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Safe communities for our women and girls – Moalosi

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Gender Based Violence (GBV) has been identified as one of the critical issues that impede women, girls and men from fully enjoying their human rights and unleashing their potential. Delivering his State of the National Address (SONA) on Monday, President Dr Mokgweetsi Masisi said government is concerned about the rising statistics of those affected.

The National Relationship Study of 2018 revealed that 37 percent of women and 21 percent of men have suffered some form of violence in their lifetime, which occurred within Intimate Partner Relationships.

To address this problem, President Masisi says government will intensify the implementation of the National Strategy Towards Ending GBV. The Strategy focuses on the comprehensive care and support of GBV survivors; the Prevention of new GBV incidences; Strengthening national capacity to address GBV; Improving efficiency and effectiveness of the coordination and management of the national GBV response; and Strategic information and knowledge management on GBV.

Just last week, Botswana Non-Governmental Organisations represented at the Nairobi Summit on ICPD25, committed to ensuring that all is done to end GBV.CEO of Botswana Gender Based Violence Prevention and Support Centre, Lorato Moalosi who was presenting on behalf of Botswana NGOs said having reflected on the International Conference on Population and Development (ICPD) agenda since 1994 and on what has changed on Sexual GBV, they are equally disturbed by increasing levels of SGBV in Botswana communities.

Her desire is to empower communities to come up with their own solutions to end SGBV. Moalosi told participants at the Summit that NGOs in Botswana commit to contracting and ensuring robust community engagement, including starting indigenous and disability movements on SGBV to galvanise and mobilise communities to prevent and respond to SGBV. Their plan is to also develop sustained gender transformative programmes that mainstream HIV and GBV, as well as to expand reach and coverage of services and create community safe spaces for the hard to reach, as well as improve services in urban areas.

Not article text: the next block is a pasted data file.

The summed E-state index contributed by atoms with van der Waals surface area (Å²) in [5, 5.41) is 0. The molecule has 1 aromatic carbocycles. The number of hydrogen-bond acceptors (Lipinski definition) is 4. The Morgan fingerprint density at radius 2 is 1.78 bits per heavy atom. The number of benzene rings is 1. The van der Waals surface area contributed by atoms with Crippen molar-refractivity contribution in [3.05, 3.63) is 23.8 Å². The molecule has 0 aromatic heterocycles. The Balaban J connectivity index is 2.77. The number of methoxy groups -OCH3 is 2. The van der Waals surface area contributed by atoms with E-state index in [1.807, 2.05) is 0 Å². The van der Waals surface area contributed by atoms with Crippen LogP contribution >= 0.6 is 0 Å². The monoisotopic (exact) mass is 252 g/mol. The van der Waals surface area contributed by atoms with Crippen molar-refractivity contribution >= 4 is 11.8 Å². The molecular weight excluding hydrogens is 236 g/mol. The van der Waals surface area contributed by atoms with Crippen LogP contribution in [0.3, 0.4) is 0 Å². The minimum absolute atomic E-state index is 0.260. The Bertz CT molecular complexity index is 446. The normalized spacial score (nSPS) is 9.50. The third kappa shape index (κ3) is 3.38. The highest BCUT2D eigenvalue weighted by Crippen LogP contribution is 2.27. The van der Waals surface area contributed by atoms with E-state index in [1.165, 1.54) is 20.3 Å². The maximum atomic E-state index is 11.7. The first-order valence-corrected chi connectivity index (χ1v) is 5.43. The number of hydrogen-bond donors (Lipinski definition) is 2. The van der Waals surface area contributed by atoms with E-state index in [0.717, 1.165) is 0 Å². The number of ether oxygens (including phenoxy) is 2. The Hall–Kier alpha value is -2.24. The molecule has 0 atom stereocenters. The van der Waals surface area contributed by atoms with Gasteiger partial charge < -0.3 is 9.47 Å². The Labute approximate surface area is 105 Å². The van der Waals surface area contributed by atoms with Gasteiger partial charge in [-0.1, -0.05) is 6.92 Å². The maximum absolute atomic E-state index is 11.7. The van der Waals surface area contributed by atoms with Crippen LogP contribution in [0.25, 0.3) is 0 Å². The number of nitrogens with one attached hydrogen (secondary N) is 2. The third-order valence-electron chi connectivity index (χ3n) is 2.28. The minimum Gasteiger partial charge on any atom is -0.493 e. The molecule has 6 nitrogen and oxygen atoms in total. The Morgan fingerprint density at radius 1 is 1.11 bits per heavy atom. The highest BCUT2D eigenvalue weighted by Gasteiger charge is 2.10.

“We commit to utilising social contracting and ensure NGOs lead in the prevention of SGBV and in the response to ending SGBV at community level,” Moalosi said, adding that they also commit to mainstreaming gender equality conversations and break the silence on SGBV.

“We can no longer hold back. Our communities have to be safe for our women and girls,” she said. The Nairobi Summit on ICPD25 that concluded hursday last week in the Kenyan capital, Nairobi represents a renewed, re-energised vision and community working together to act and deliver.

“Together, we will make the next ten years a decade of action and results for women and girls, keeping their rights and choices at the centre of everything we do,” said UNFPA Executive Director Dr. Natalia Kanem.

Denmark’s Special Envoy for the ICPD25, Ambassador Ib Petersen said there will be no ICPD50 because women and girls around the world have waited long enough to have rights and choices.

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GRAND COMMITMENT

Tlotlo Mbazo

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Botswana has identified four commitments – to strengthen access to family planning; the reduction of maternal deaths; reduction of Gender Based Violence as well as provision of quality, timely and disaggregated data – as game changers in the implementation of the commitments made towards achieving the International Conference on Population and Development (ICPD) agenda.

The country delegation joined others comprised of world leaders, representatives of non-governmental organizations, young people, business leaders and community groups on Tuesday to unveil their commitments to end preventable maternal death, meet all women’s demands for family planning, and stop violence against women and girls by 2030.